Pulmonary rehabilitation (PR) has been defined as an “evidence-based, multidisciplinary and comprehensive intervention for patients with chronic respiratory disease who are symptomatic and often have decreased daily life activities.”5 PR is a cornerstone of management for patients with COPD, in whom it decreases respiratory rate (by prolonging expiration). The benefits of PR have been extensively reported in COPD, with the assumption that the recommendations are applicable to subjects with other lung diseases.6 In 2006, PR was included in the Global Initiative for Chronic Obstructive Lung Disease (GOLD) for the therapy of stable COPD by the American Thoracic Society (ATS) for the first time, and was the only recommended non-pharmacological treatment.5 The positive effects of PR programs on functional outcome parameters such as dyspnea, exercise capacity, and health-related quality of life have been investigated and proven mostly in patients with COPD,79 and are recommended in the recent treatment guideline.4

Traditional Chinese exercise therapy has a long history. Through a combination of mind, breathing and limb movement, it improves body organs function, regulates blood, dredges the meridians, gains the balance between body and mind, and achieves disease prevention, health care and longevity. The commonly used methods are Daoyin, Tai Chi and Qigong.10,11 Daoyin is a form of exercise that is easy to learn and requires no specific training equipment. It should be considered a potential substitute for the PR. Although the effects of daoyin for chronic respiratory disease have been reported in some studies, data supporting it in patients with COPD are scarce and the effects are largely unknown. Therefore, pulmonary daoyin (PD) has been established on the basis of the daoyin skills and theory of Traditional Chinese Medicine (TCM) with the characteristics of COPD. Thus, the aim of our study was to evaluate the benefit of PD program in patients with COPD in terms of activity tolerance, patient-reported outcomes and satisfaction with the effectiveness.

Pulmonary daoyin

Daoyin is a health preservation and therapy method of ancient China that combines specially designed movements of the limbs and trunk and controlled breathing exercises.12 It has the effects of dredging the meridians, promoting the circulation of Qi and blood, cultivating primordial Qi, strengthening the body resistance to eliminate pathogenic factors, stretching the tendons and activating the collaterals, and keeping Yin and Yang in balance.13 Daoyin has some advantages and characteristics in prevention and treatment of diseases, and has irreplaceable advantages in preventive treatment of diseases and the application of kinesiotherapy compared with modern medicine.13 Daoyin is Chinese traditional exercise that includes Tai Chi, Qigong and Baduanjin (eight-section brocades). Studies have shown the benefit of Tai Chi and Qigong in improving lung function, physical performance, activity tolerance level and quality of life in COPD patients.1416 PD, a TCM PR technology, was established on the basis of the daoyin skills and theory of TCM with the characteristics of COPD. It is a gentle meditative technique that includes a series of physical movements, breathing exercises, and mind regulation. It is based on the principle of integrating and harmonizing one’s mind, breath, posture, and movement. Its effectiveness lies in the element of special breathing and respiratory muscle training, which are important aspects of respiratory management.17 Thus the effects of PD on COPD patients are worthy of further investigation.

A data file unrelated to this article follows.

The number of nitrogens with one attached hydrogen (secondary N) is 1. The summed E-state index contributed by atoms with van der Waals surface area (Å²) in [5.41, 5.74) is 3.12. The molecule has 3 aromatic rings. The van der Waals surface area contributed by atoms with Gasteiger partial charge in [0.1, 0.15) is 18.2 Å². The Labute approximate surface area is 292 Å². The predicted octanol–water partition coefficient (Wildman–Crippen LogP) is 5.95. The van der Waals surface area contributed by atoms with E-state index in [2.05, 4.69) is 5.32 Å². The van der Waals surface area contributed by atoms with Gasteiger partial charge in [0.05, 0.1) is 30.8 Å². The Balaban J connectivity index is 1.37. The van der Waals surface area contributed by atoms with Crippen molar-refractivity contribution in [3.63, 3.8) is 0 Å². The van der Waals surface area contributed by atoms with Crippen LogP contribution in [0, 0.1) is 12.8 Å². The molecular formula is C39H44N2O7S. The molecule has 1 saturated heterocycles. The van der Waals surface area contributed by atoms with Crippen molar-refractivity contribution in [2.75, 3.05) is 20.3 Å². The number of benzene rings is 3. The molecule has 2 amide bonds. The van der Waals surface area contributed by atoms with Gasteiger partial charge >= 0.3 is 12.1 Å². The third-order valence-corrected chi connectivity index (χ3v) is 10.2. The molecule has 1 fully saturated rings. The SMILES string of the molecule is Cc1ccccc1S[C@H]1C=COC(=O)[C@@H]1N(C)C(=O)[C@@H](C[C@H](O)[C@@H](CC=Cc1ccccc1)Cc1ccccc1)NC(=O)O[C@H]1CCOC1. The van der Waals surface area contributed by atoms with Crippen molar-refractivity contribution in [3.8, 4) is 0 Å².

Methods

Study design

The protocol of this study has been published in the Journal of Integrative Medicine in 2013.17 This study utilized a multicenter, cluster randomized controlled clinical trial. Subjects were randomly assigned to one of the two groups, namely PD and control group. The random number was generated by SAS 9.2 software. The trial was registered in the ClinicalTrials.gov (NCT01482000) on 29 November 2011, and was conducted from November 2011 (when the first patient was enrolled) to April 2013 (when the last patient completed). All patients signed the informed consent before inclusion, and ethical approval was obtained from the Ethical Research Committee of the First Affiliated Hospital of Henan University of Traditional Chinese Medicine. The batch number is 2011HL-034.